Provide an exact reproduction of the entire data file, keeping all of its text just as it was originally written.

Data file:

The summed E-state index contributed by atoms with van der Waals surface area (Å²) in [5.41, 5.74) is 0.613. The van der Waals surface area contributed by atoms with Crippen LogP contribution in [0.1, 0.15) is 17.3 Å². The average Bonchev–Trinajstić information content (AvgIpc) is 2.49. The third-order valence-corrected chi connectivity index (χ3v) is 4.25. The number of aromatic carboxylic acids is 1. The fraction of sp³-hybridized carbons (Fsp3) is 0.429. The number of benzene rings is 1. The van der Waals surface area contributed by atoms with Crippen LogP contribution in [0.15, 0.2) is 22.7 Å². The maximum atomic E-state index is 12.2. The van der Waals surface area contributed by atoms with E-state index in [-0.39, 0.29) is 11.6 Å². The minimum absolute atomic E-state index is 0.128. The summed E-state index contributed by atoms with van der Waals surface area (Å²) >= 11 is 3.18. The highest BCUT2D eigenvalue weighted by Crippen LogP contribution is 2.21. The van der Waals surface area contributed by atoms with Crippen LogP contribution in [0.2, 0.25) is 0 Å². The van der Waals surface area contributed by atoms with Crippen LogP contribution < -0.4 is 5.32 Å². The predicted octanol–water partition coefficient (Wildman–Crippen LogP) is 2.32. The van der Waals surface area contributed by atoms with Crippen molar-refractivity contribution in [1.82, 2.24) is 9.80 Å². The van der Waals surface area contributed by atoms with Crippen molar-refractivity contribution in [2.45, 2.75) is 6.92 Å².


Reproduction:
The summed E-state index contributed by atoms with van der Waals surface area (Å²) in [5.41, 5.74) is 0.613. The van der Waals surface area contributed by atoms with Crippen LogP contribution in [0.1, 0.15) is 17.3 Å². The average Bonchev–Trinajstić information content (AvgIpc) is 2.49. The third-order valence-corrected chi connectivity index (χ3v) is 4.25. The number of aromatic carboxylic acids is 1. The fraction of sp³-hybridized carbons (Fsp3) is 0.429. The number of benzene rings is 1. The van der Waals surface area contributed by atoms with Crippen LogP contribution in [0.15, 0.2) is 22.7 Å². The maximum atomic E-state index is 12.2. The van der Waals surface area contributed by atoms with E-state index in [-0.39, 0.29) is 11.6 Å². The minimum absolute atomic E-state index is 0.128. The summed E-state index contributed by atoms with van der Waals surface area (Å²) >= 11 is 3.18. The highest BCUT2D eigenvalue weighted by Crippen LogP contribution is 2.21. The van der Waals surface area contributed by atoms with Crippen LogP contribution in [0.2, 0.25) is 0 Å². The van der Waals surface area contributed by atoms with Crippen LogP contribution < -0.4 is 5.32 Å². The predicted octanol–water partition coefficient (Wildman–Crippen LogP) is 2.32. The van der Waals surface area contributed by atoms with Crippen molar-refractivity contribution in [1.82, 2.24) is 9.80 Å². The van der Waals surface area contributed by atoms with Crippen molar-refractivity contribution in [2.45, 2.75) is 6.92 Å².